As well as meeting his parents, I went out for a few drinks with a couple of Sergey’s local friends, who showed me around the town centre a little and then introduced me to some other young Ukrainian students. Some of these people surprised me when I tried to get them to explain to me the so-called Orange Revolution and its effects.
They said that what had really happened during the heady days of the Orange Revolution, when mass peaceful protests went on over several days in Christmas 2003 and reversed the rigged election of the pro-Russian incumbent Yanukovich over the pro-Western candidate Yushchenko, had been hugely overblown by the western media. The reality was that the country was pretty evenly divided over these two candidates – in particular the predominantly Russian ethnic strongholds in the east and south of the country were definitely in support of a more pro-Russian president – and whatever credibility and democratic capital Yushchenko had gained through his popular support and marshalling of this peaceful coup had more or less evaporated in more recent years, with his reforms and credibility disappearing in the murk of his political fall-out with his former ally, the formidable braided “blondinka” Yulya Timoshenko, and general scandals of corruption.
So in 2010, the Ukrainian electorate more or less reversed the outcome of the Orange Revolution and elected Yanukovich as President after all. He immediately began his programme of closer ties with Russia – for example by extending the expiring lease of Sevastopol as a naval port to Russia for another 25 years. Yet he too continues to be tainted by charges of cronyism, corruption and moderate level political repression. (Timoshenko, his political arch-rival is currently either in prison, or just recently out of it.)
All in all, these young people were not particularly optimistic about the opportunities for them in Ukraine while the country remains mired in corruption, although they are still proud of their country – and in my view rightly so. There is plenty to like about Ukraine. What they could all agree on was that they were looking forward to hosting the European Football Championships next year. With a bit of luck, this will showcase what fun people the Ukrainians really are, and some of the interesting cities in which they live.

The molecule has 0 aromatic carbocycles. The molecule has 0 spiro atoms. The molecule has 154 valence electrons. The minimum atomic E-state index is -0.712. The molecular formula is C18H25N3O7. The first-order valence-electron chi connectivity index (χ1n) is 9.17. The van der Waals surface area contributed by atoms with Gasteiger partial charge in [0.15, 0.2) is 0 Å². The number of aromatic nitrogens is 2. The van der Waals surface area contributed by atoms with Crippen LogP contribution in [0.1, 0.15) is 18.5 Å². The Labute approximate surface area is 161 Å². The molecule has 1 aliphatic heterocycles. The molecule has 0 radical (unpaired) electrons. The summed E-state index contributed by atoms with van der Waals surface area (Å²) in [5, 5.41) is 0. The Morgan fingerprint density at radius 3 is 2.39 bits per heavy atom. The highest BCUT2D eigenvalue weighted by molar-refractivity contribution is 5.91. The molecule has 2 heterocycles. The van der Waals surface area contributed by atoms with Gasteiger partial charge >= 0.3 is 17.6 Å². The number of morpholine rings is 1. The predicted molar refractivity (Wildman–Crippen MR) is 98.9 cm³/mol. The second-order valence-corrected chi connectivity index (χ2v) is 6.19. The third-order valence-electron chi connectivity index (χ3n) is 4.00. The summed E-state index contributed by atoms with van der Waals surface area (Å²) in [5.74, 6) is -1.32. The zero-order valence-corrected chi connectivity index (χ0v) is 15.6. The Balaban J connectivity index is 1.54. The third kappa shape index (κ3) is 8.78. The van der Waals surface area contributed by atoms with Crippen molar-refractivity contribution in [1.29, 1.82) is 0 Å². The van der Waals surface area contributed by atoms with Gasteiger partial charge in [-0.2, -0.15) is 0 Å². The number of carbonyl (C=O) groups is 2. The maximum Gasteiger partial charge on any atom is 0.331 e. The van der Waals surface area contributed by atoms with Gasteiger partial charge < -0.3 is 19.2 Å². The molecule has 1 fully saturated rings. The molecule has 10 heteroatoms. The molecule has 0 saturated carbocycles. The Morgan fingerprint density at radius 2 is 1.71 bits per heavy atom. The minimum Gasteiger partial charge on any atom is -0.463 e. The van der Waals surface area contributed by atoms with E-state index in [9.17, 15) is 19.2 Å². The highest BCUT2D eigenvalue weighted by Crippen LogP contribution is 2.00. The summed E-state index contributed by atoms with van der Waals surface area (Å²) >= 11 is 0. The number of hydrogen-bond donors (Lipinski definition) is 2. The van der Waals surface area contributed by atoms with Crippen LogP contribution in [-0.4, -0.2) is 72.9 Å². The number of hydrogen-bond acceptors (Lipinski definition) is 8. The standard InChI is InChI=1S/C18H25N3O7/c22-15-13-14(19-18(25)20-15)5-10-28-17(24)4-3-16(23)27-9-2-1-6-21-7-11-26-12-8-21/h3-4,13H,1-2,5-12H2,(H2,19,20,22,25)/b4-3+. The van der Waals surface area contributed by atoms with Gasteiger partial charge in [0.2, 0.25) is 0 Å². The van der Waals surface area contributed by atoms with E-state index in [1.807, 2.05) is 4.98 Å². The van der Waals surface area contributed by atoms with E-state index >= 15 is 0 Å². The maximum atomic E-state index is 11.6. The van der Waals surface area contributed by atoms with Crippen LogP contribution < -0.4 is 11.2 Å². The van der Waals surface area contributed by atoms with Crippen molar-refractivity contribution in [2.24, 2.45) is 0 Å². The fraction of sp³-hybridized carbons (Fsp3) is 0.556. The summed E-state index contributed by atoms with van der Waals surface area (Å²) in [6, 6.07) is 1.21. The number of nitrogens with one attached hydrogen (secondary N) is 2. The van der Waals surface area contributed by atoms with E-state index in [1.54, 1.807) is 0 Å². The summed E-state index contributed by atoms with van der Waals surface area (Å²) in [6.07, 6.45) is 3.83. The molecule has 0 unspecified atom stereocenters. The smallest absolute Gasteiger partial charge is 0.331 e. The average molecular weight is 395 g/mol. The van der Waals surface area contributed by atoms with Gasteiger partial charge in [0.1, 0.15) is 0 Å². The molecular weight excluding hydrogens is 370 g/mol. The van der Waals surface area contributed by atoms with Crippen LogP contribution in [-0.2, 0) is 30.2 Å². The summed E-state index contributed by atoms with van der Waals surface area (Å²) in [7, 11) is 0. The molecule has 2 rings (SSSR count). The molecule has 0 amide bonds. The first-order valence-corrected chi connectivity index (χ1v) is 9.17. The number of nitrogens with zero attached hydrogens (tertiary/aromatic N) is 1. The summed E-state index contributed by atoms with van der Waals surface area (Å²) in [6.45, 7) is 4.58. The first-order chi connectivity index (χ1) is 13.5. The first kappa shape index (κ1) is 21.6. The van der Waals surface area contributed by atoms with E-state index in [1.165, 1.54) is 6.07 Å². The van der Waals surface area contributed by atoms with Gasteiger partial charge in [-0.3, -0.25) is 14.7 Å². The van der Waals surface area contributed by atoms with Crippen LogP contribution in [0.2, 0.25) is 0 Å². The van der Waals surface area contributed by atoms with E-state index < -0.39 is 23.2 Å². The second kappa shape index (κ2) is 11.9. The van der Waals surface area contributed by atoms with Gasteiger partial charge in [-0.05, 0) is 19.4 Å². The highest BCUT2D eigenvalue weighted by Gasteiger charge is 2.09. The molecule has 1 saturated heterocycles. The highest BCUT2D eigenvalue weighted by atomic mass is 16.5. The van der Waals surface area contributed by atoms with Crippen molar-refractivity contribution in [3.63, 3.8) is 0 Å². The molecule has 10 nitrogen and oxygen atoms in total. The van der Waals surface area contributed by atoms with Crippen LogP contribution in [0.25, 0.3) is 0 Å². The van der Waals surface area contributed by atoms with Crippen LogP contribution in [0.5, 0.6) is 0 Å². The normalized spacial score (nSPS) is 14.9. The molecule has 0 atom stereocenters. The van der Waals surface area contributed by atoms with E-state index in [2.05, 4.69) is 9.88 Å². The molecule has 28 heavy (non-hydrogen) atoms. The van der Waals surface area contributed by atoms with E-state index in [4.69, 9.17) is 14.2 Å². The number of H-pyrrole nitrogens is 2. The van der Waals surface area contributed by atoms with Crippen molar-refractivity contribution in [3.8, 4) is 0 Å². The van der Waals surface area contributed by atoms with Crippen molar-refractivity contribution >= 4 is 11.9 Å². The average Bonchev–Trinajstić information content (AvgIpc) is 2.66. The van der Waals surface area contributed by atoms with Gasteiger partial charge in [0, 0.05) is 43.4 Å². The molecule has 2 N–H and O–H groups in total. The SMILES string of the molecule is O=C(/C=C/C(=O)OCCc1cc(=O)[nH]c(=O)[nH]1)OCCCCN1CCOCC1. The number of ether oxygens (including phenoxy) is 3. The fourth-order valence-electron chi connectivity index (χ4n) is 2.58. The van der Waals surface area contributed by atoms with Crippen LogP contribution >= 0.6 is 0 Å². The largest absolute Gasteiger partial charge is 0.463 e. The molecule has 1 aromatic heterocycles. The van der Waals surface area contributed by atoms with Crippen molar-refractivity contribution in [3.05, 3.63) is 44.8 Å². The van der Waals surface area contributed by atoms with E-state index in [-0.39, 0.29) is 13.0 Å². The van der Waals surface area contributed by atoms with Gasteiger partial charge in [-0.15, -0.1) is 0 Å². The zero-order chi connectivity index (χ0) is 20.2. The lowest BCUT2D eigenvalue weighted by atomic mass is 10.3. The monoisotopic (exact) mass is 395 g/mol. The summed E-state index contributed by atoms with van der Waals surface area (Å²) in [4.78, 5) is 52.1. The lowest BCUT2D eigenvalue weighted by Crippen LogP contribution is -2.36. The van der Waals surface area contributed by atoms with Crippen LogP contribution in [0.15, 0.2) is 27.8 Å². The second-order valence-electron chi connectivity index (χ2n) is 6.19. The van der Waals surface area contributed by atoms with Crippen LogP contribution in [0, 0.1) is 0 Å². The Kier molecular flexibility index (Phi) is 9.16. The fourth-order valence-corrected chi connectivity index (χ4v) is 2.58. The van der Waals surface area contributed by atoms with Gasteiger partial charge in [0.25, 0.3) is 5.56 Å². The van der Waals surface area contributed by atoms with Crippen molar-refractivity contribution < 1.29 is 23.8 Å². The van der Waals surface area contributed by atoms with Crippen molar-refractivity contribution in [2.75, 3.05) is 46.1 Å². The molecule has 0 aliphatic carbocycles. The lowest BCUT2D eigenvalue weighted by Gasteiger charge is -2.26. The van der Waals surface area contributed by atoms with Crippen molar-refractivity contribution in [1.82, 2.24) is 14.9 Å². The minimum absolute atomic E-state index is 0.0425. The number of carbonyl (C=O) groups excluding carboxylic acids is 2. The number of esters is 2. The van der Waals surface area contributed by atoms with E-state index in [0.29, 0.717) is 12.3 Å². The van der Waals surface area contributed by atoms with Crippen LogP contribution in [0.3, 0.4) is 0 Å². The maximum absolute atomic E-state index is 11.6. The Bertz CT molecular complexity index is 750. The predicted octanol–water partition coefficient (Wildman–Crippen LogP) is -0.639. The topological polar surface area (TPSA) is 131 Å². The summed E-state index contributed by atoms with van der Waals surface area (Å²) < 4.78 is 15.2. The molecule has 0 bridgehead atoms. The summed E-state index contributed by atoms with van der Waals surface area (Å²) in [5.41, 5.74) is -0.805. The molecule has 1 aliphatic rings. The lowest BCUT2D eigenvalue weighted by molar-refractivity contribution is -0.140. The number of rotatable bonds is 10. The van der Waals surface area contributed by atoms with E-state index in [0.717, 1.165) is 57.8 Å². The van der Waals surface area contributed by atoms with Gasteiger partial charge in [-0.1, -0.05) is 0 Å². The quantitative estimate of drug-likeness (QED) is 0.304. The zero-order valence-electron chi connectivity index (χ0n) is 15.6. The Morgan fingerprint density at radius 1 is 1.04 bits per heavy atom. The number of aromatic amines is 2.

Meanwhile I had been looking at my map. Between Sevastopol and Odessa, further round the Black Sea coast to the west, there aren’t so many places of interest.
The city of Simferopol, the big central hub for the Crimea, to which all roads seem to lead, is unexceptional by comparison with everywhere else on offer in the Crimea. I rode over there in three or four easy hours from Sevastopol, bidding “au revoir” to my very generous hosts.
From Simferopol, it is approximately 470km to Odessa. In between lie two biggish cities – Kherson (260km away) and then Mikolayev (only another 60km further on). I looked at the map and thought, “OK – the furthest you’ve ridden in a day is 224km. I wonder whether it is possible to make it to Odessa in two days. One day to Kherson. Then a second to Odessa.”
There was only one way to find out.
Managing to set off before 7.30am the following day, I was – shall we say – up for it. The main reason that this might be possible at all was because the land between Simferopol and Odessa is almost entirely flat.